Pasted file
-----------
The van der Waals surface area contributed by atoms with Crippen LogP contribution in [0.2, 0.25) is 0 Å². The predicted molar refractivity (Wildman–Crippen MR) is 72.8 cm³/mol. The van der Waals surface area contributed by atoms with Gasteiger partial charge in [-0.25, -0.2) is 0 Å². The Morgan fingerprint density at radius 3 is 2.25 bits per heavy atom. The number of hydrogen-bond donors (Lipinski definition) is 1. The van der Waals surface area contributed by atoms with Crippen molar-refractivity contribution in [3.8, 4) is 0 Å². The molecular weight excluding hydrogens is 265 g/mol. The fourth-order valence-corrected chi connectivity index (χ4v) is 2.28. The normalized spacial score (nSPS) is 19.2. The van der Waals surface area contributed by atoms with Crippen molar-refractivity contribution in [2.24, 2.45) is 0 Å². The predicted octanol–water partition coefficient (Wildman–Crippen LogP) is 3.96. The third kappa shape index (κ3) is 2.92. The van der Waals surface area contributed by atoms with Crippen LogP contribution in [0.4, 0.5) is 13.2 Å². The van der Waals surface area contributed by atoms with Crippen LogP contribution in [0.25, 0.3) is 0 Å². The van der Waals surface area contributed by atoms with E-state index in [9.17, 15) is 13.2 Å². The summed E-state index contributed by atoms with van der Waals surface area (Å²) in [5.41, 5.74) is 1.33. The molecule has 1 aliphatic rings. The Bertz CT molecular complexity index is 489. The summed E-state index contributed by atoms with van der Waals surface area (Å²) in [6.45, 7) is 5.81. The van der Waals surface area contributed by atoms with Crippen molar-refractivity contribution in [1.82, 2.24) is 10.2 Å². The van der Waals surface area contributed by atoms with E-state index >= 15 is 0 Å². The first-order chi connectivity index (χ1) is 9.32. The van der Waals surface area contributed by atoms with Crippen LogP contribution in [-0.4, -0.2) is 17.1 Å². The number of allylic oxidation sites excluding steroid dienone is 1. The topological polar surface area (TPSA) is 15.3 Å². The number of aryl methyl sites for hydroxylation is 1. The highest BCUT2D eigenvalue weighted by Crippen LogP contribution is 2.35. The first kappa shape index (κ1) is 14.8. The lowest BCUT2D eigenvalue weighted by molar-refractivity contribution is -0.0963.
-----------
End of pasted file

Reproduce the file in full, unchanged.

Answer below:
The van der Waals surface area contributed by atoms with Crippen LogP contribution in [0.2, 0.25) is 0 Å². The predicted molar refractivity (Wildman–Crippen MR) is 72.8 cm³/mol. The van der Waals surface area contributed by atoms with Gasteiger partial charge in [-0.25, -0.2) is 0 Å². The Morgan fingerprint density at radius 3 is 2.25 bits per heavy atom. The number of hydrogen-bond donors (Lipinski definition) is 1. The van der Waals surface area contributed by atoms with Crippen molar-refractivity contribution in [3.8, 4) is 0 Å². The molecular weight excluding hydrogens is 265 g/mol. The fourth-order valence-corrected chi connectivity index (χ4v) is 2.28. The normalized spacial score (nSPS) is 19.2. The van der Waals surface area contributed by atoms with Crippen molar-refractivity contribution in [2.24, 2.45) is 0 Å². The predicted octanol–water partition coefficient (Wildman–Crippen LogP) is 3.96. The third kappa shape index (κ3) is 2.92. The van der Waals surface area contributed by atoms with Crippen LogP contribution in [0.4, 0.5) is 13.2 Å². The van der Waals surface area contributed by atoms with Crippen LogP contribution in [0.25, 0.3) is 0 Å². The van der Waals surface area contributed by atoms with E-state index in [9.17, 15) is 13.2 Å². The summed E-state index contributed by atoms with van der Waals surface area (Å²) in [5.41, 5.74) is 1.33. The molecule has 1 aliphatic rings. The Bertz CT molecular complexity index is 489. The summed E-state index contributed by atoms with van der Waals surface area (Å²) in [6.45, 7) is 5.81. The van der Waals surface area contributed by atoms with Crippen molar-refractivity contribution in [1.82, 2.24) is 10.2 Å². The van der Waals surface area contributed by atoms with E-state index >= 15 is 0 Å². The first-order chi connectivity index (χ1) is 9.32. The van der Waals surface area contributed by atoms with Crippen LogP contribution in [-0.4, -0.2) is 17.1 Å². The number of allylic oxidation sites excluding steroid dienone is 1. The topological polar surface area (TPSA) is 15.3 Å². The number of aryl methyl sites for hydroxylation is 1. The highest BCUT2D eigenvalue weighted by Crippen LogP contribution is 2.35. The first kappa shape index (κ1) is 14.8. The lowest BCUT2D eigenvalue weighted by molar-refractivity contribution is -0.0963.